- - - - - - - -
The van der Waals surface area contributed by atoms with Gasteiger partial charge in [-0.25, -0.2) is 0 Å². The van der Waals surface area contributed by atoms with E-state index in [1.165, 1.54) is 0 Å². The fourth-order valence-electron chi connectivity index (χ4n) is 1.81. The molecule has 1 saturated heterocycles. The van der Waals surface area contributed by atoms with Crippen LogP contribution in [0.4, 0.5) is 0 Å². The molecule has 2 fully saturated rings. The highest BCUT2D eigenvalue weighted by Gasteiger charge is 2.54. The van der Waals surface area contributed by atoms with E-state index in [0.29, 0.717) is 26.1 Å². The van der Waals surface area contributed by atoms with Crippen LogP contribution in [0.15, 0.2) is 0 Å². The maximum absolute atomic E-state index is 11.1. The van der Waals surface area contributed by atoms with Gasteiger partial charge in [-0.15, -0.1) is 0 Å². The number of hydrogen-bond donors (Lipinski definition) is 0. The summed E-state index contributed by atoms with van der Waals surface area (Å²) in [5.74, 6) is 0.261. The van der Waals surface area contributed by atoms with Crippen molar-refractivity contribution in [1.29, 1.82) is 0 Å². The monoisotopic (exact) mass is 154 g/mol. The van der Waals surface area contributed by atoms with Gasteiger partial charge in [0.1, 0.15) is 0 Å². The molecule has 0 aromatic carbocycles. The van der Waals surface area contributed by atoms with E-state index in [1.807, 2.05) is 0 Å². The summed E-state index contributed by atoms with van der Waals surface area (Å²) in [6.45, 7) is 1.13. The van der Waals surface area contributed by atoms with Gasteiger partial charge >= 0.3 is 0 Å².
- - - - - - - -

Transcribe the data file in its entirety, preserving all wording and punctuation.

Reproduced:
The van der Waals surface area contributed by atoms with Gasteiger partial charge in [-0.25, -0.2) is 0 Å². The van der Waals surface area contributed by atoms with E-state index in [1.165, 1.54) is 0 Å². The fourth-order valence-electron chi connectivity index (χ4n) is 1.81. The molecule has 1 saturated heterocycles. The van der Waals surface area contributed by atoms with Crippen LogP contribution in [0.4, 0.5) is 0 Å². The molecule has 2 fully saturated rings. The highest BCUT2D eigenvalue weighted by Gasteiger charge is 2.54. The van der Waals surface area contributed by atoms with E-state index in [0.29, 0.717) is 26.1 Å². The van der Waals surface area contributed by atoms with Crippen LogP contribution in [0.15, 0.2) is 0 Å². The maximum absolute atomic E-state index is 11.1. The van der Waals surface area contributed by atoms with Gasteiger partial charge in [-0.15, -0.1) is 0 Å². The number of hydrogen-bond donors (Lipinski definition) is 0. The summed E-state index contributed by atoms with van der Waals surface area (Å²) in [5.74, 6) is 0.261. The van der Waals surface area contributed by atoms with Crippen molar-refractivity contribution in [1.29, 1.82) is 0 Å². The monoisotopic (exact) mass is 154 g/mol. The van der Waals surface area contributed by atoms with Gasteiger partial charge in [0.1, 0.15) is 0 Å². The molecule has 0 aromatic carbocycles. The van der Waals surface area contributed by atoms with E-state index in [1.807, 2.05) is 0 Å². The summed E-state index contributed by atoms with van der Waals surface area (Å²) in [6.45, 7) is 1.13. The van der Waals surface area contributed by atoms with Gasteiger partial charge >= 0.3 is 0 Å².